Although members of the US Congress don’t have direct control over China’s political decisions, the United States and China negotiate on a number of issues that affect both countries. If you want China to change some of the rules that affect orphaned children, let your senators and your House representative know. The First Amendment to the Constitution guarantees you the right to petition your government representatives about policies you care about. Send them an email or call their offices, and ask what they will do to negotiate with China about international adoption and special needs orphan care. If this issue hadn’t occurred to them, share some information, and explain what you’d like them to do. Name specific changes you’d like to see and ask your Congresspeople to partner with you to generate these changes.
When I petition my representatives, I personally prefer to email because then I’m less likely to forget a point, and I can say things with intention. This method also gives me a paper trail in case I need it later.
If you choose to go this route, and you never hear back from your members of Congress, don’t be discouraged. Keep trying. And know that Congresspeople track how many calls they receive about each issue, so whether you get face-to-face time or not, your communication is being noted.
Adoption is expensive. Adoptive parents usually bear the brunt of the costs, but adoption agencies also spend money when they do outreach and advocacy, help match kids with families, and ensure they dot every “i” and cross every “t”. A monetary donation helps cover operational costs for an adoption agency or a related organization. Lobbyists and diplomats are already working to influence policy changes in China, but their work costs money too. If you are able, a financial donation could make a bigger difference than you might think.
If you’re thinking of adoption, please consider choosing one of China’s forgotten children. You’ll need to weigh whether international adoption, adoption of an older child, special needs adoption, or some combination of the three is right for you. The most important thing is for parents and children to be a good match. If this kind of adoption sounds like it might fit you, Gladney Center for Adoption is prepared to help you find a placement that is suitable for both you and the adoptee.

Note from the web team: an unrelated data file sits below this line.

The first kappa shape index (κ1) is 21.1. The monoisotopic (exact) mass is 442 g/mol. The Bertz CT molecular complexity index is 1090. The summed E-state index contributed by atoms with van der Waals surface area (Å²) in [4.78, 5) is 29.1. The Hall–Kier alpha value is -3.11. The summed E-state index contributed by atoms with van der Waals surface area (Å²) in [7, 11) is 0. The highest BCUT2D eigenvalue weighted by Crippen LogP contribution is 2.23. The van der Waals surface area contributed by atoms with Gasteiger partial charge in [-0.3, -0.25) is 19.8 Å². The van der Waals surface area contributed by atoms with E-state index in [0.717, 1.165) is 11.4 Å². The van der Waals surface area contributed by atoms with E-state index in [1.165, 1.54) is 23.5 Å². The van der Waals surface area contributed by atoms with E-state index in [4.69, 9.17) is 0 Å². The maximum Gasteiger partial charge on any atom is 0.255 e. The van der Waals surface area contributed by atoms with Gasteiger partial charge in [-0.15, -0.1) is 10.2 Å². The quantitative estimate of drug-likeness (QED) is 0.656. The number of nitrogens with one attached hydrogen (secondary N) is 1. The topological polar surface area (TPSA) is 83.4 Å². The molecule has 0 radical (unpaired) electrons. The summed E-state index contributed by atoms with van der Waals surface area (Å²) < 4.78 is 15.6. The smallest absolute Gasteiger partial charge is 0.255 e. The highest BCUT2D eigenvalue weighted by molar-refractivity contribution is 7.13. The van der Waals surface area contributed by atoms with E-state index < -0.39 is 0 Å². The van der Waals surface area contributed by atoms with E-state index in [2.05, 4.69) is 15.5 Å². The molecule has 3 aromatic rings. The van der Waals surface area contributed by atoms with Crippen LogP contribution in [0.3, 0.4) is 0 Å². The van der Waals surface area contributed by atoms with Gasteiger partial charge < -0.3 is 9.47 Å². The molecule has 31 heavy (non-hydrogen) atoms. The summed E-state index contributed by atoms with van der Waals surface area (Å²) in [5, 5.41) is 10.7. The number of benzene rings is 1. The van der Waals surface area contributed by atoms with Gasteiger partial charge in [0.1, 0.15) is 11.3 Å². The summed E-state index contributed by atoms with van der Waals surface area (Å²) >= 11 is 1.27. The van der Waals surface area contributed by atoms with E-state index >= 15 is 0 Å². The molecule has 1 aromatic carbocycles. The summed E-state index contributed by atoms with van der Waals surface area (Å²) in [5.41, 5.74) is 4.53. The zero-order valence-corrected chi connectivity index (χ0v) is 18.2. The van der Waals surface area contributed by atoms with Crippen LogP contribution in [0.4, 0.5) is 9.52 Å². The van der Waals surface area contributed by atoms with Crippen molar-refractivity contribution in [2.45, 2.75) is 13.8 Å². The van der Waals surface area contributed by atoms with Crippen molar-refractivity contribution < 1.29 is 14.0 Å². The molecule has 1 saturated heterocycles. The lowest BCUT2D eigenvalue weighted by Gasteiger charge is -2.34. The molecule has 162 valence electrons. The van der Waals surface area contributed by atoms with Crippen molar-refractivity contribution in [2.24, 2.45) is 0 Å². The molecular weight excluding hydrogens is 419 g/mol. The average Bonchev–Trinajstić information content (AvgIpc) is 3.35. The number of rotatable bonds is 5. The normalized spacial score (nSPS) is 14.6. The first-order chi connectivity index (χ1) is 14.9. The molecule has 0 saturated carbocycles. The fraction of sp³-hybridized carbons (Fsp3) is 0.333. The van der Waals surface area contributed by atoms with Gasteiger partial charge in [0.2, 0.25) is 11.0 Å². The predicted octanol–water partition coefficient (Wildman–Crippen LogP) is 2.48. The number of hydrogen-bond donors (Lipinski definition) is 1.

I hope the impact of this short documentary will eventually stretch across the world and into countless hearts. When I saw the faces of the children depicted in the video, my first thought was that I wanted to hug them all. But I quickly remembered that while hugs are nice, they don’t actually create permanent change. I hope that with combined efforts, individual children can have their lives permanently changed through adoption. Collectively, China’s forgotten children could then no longer be forgotten.
What about you? How did the short documentary make you feel? What will you resolve to do now that you have seen it? What other questions do you have, or what do you need to learn more about?
If you have adopted an older child or a child with disabilities from China, please share what your experience was like, and tell us what your everyday life is like now.